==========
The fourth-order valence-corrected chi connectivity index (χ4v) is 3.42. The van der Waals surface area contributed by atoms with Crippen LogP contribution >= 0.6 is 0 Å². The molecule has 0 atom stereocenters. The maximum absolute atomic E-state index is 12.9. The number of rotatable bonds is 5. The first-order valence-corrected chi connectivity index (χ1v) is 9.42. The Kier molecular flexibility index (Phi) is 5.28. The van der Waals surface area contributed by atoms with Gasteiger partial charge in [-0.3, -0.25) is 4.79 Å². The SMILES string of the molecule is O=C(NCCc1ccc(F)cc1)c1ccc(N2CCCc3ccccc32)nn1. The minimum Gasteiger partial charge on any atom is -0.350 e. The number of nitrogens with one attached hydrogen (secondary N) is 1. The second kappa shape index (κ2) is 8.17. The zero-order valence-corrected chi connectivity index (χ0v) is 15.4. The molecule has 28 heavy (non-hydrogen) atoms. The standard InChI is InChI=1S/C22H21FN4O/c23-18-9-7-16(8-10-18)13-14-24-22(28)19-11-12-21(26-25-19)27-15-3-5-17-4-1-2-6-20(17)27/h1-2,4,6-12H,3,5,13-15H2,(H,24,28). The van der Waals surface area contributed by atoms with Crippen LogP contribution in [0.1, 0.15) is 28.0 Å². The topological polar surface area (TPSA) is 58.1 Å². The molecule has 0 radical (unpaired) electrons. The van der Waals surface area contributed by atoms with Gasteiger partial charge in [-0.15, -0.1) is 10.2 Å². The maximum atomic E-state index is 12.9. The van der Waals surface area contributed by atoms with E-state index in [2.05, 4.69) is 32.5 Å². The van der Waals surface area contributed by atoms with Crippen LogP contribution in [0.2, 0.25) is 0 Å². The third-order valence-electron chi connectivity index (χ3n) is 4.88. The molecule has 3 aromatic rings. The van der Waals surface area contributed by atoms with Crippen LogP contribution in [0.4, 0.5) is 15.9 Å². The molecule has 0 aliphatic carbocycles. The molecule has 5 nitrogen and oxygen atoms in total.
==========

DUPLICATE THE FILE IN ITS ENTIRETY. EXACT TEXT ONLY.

The fourth-order valence-corrected chi connectivity index (χ4v) is 3.42. The van der Waals surface area contributed by atoms with Crippen LogP contribution >= 0.6 is 0 Å². The molecule has 0 atom stereocenters. The maximum absolute atomic E-state index is 12.9. The number of rotatable bonds is 5. The first-order valence-corrected chi connectivity index (χ1v) is 9.42. The Kier molecular flexibility index (Phi) is 5.28. The van der Waals surface area contributed by atoms with Gasteiger partial charge in [-0.3, -0.25) is 4.79 Å². The SMILES string of the molecule is O=C(NCCc1ccc(F)cc1)c1ccc(N2CCCc3ccccc32)nn1. The minimum Gasteiger partial charge on any atom is -0.350 e. The number of nitrogens with one attached hydrogen (secondary N) is 1. The second kappa shape index (κ2) is 8.17. The zero-order valence-corrected chi connectivity index (χ0v) is 15.4. The molecule has 28 heavy (non-hydrogen) atoms. The standard InChI is InChI=1S/C22H21FN4O/c23-18-9-7-16(8-10-18)13-14-24-22(28)19-11-12-21(26-25-19)27-15-3-5-17-4-1-2-6-20(17)27/h1-2,4,6-12H,3,5,13-15H2,(H,24,28). The van der Waals surface area contributed by atoms with Crippen LogP contribution in [0.1, 0.15) is 28.0 Å². The topological polar surface area (TPSA) is 58.1 Å². The molecule has 0 radical (unpaired) electrons. The van der Waals surface area contributed by atoms with Gasteiger partial charge in [-0.15, -0.1) is 10.2 Å². The maximum atomic E-state index is 12.9. The van der Waals surface area contributed by atoms with E-state index in [2.05, 4.69) is 32.5 Å². The van der Waals surface area contributed by atoms with Crippen LogP contribution in [0.2, 0.25) is 0 Å². The third-order valence-electron chi connectivity index (χ3n) is 4.88. The molecule has 3 aromatic rings. The van der Waals surface area contributed by atoms with Crippen LogP contribution in [0.4, 0.5) is 15.9 Å². The molecule has 0 aliphatic carbocycles. The molecule has 5 nitrogen and oxygen atoms in total.